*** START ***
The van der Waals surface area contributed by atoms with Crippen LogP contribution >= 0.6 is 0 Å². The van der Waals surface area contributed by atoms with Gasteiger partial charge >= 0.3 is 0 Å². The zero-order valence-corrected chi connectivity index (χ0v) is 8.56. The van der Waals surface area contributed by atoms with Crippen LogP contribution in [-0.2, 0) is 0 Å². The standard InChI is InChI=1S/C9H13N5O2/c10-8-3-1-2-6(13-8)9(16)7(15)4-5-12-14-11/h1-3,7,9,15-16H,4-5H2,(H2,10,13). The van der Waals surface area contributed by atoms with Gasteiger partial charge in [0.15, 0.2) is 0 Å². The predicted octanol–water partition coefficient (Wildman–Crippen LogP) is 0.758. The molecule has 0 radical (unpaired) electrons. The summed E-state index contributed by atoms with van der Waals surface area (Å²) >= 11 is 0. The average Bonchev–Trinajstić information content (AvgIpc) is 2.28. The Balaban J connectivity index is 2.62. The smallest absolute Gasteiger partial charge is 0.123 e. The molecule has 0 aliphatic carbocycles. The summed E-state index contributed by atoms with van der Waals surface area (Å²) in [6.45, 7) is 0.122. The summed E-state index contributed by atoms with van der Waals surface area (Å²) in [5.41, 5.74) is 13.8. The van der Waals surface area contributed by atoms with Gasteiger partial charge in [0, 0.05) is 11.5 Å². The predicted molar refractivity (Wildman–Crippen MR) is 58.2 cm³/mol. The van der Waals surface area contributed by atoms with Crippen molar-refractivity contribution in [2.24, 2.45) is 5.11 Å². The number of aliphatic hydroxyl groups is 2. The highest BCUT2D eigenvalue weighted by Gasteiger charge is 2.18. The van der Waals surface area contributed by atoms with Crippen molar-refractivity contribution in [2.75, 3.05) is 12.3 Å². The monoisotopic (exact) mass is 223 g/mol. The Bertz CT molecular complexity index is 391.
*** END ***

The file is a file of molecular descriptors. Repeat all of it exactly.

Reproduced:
The van der Waals surface area contributed by atoms with Crippen LogP contribution >= 0.6 is 0 Å². The van der Waals surface area contributed by atoms with Gasteiger partial charge >= 0.3 is 0 Å². The zero-order valence-corrected chi connectivity index (χ0v) is 8.56. The van der Waals surface area contributed by atoms with Crippen LogP contribution in [-0.2, 0) is 0 Å². The standard InChI is InChI=1S/C9H13N5O2/c10-8-3-1-2-6(13-8)9(16)7(15)4-5-12-14-11/h1-3,7,9,15-16H,4-5H2,(H2,10,13). The van der Waals surface area contributed by atoms with Gasteiger partial charge in [0.15, 0.2) is 0 Å². The predicted octanol–water partition coefficient (Wildman–Crippen LogP) is 0.758. The molecule has 0 radical (unpaired) electrons. The summed E-state index contributed by atoms with van der Waals surface area (Å²) >= 11 is 0. The average Bonchev–Trinajstić information content (AvgIpc) is 2.28. The Balaban J connectivity index is 2.62. The smallest absolute Gasteiger partial charge is 0.123 e. The molecule has 0 aliphatic carbocycles. The summed E-state index contributed by atoms with van der Waals surface area (Å²) in [6.45, 7) is 0.122. The summed E-state index contributed by atoms with van der Waals surface area (Å²) in [5.41, 5.74) is 13.8. The van der Waals surface area contributed by atoms with Gasteiger partial charge in [0, 0.05) is 11.5 Å². The predicted molar refractivity (Wildman–Crippen MR) is 58.2 cm³/mol. The van der Waals surface area contributed by atoms with Crippen molar-refractivity contribution in [2.24, 2.45) is 5.11 Å². The number of aliphatic hydroxyl groups is 2. The highest BCUT2D eigenvalue weighted by Gasteiger charge is 2.18. The van der Waals surface area contributed by atoms with Crippen molar-refractivity contribution in [2.75, 3.05) is 12.3 Å². The monoisotopic (exact) mass is 223 g/mol. The Bertz CT molecular complexity index is 391.